Case Study #1

i-95 I am appraising a single family residence in sleepy New England town.

The subject is located on a dead end street, which runs into a marshy area where it ends, but also runs parallel to a major interstate highway, I-95, thus resulting in a very high noise level along with pollution levels.

All other homes on the street conform to subject, in terms of maintenance, appearance, age, and style. There are two comparables on the street that recently closed, less than 6-months ago (one of which is located across the street from subject) at a range of $340,000-$380,000, along with some active listings priced at $390,000.

Subject property happens to be in foreclosure; so this is an exterior only (aka, “drive by”) appraisal, in which inspection is done from street.

While inspecting the property from the outside, I am surprised to find a huge addition made to the back of the property, which makes the subject dwelling twice as large as other properties, but similar in all other parameters, such as location, appearance, age, and even bathroom count.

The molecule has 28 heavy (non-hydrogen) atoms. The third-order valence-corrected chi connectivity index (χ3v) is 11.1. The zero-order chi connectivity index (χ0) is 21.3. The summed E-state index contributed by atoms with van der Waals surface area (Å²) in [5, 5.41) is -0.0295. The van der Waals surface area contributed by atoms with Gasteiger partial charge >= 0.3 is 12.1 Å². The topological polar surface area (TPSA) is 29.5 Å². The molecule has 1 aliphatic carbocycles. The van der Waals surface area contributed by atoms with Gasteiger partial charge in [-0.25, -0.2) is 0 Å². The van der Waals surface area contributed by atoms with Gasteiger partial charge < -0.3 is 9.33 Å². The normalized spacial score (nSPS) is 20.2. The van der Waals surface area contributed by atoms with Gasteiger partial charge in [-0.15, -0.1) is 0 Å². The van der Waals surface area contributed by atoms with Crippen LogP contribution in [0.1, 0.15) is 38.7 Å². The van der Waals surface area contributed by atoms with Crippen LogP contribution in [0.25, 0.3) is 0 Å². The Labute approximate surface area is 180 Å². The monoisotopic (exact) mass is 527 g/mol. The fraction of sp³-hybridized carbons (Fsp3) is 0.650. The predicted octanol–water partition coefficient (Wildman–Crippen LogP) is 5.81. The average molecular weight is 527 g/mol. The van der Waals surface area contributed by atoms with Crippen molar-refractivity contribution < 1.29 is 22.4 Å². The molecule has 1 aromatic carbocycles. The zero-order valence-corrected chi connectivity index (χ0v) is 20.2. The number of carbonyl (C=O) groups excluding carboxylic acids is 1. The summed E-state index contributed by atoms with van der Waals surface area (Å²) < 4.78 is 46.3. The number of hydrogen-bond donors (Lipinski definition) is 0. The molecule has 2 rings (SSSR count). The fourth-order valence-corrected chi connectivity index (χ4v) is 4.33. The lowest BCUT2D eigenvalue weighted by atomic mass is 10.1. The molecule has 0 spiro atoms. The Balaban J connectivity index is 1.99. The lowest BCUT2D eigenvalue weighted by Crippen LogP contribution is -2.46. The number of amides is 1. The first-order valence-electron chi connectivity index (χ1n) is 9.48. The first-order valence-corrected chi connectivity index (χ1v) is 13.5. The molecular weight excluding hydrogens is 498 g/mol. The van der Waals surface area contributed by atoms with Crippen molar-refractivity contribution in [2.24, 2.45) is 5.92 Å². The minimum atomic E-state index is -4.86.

Given a 1-mile criteria, comparable property values range from $210,000 to as high as $X-million, given that some properties would be located on a much more desirable water front community. The majority of homes, above 2,500SQFT sell for over $700,000, in this particular town, but they are not located adjacent to the highway, as the subject property is, and they offer a much grander view as well.

What is the best way to approach this property? Can sales observed from the street be a good market value indicator, despite the subject being twice as large as other comparables in the area?  Is this location, that is adjacent to a major Interstate Highway, on in which would drive the value in this case?

What would be your approach to appraising this property?

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